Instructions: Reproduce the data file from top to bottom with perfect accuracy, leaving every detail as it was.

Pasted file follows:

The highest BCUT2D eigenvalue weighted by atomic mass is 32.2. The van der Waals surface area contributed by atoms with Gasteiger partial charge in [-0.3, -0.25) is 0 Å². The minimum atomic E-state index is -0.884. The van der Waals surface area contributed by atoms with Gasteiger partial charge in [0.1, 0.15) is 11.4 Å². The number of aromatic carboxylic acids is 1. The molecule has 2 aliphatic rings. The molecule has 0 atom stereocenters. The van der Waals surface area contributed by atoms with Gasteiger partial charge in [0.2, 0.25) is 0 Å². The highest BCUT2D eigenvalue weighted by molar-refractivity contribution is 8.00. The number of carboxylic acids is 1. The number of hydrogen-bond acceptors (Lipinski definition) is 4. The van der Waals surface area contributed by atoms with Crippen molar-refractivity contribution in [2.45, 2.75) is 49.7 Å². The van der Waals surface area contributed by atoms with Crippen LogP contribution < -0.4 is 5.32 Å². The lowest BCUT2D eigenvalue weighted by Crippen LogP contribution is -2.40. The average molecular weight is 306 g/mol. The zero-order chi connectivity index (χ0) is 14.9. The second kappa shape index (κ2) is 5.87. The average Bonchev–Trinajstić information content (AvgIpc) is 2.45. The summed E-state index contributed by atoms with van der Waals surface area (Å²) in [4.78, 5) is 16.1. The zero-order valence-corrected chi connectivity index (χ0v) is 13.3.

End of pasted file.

The highest BCUT2D eigenvalue weighted by atomic mass is 32.2. The van der Waals surface area contributed by atoms with Gasteiger partial charge in [-0.3, -0.25) is 0 Å². The minimum atomic E-state index is -0.884. The van der Waals surface area contributed by atoms with Gasteiger partial charge in [0.1, 0.15) is 11.4 Å². The number of aromatic carboxylic acids is 1. The molecule has 2 aliphatic rings. The molecule has 0 atom stereocenters. The van der Waals surface area contributed by atoms with Gasteiger partial charge in [0.2, 0.25) is 0 Å². The highest BCUT2D eigenvalue weighted by molar-refractivity contribution is 8.00. The number of carboxylic acids is 1. The number of hydrogen-bond acceptors (Lipinski definition) is 4. The van der Waals surface area contributed by atoms with Crippen molar-refractivity contribution in [2.45, 2.75) is 49.7 Å². The van der Waals surface area contributed by atoms with Crippen LogP contribution < -0.4 is 5.32 Å². The lowest BCUT2D eigenvalue weighted by Crippen LogP contribution is -2.40. The average molecular weight is 306 g/mol. The zero-order chi connectivity index (χ0) is 14.9. The second kappa shape index (κ2) is 5.87. The average Bonchev–Trinajstić information content (AvgIpc) is 2.45. The summed E-state index contributed by atoms with van der Waals surface area (Å²) in [4.78, 5) is 16.1. The zero-order valence-corrected chi connectivity index (χ0v) is 13.3.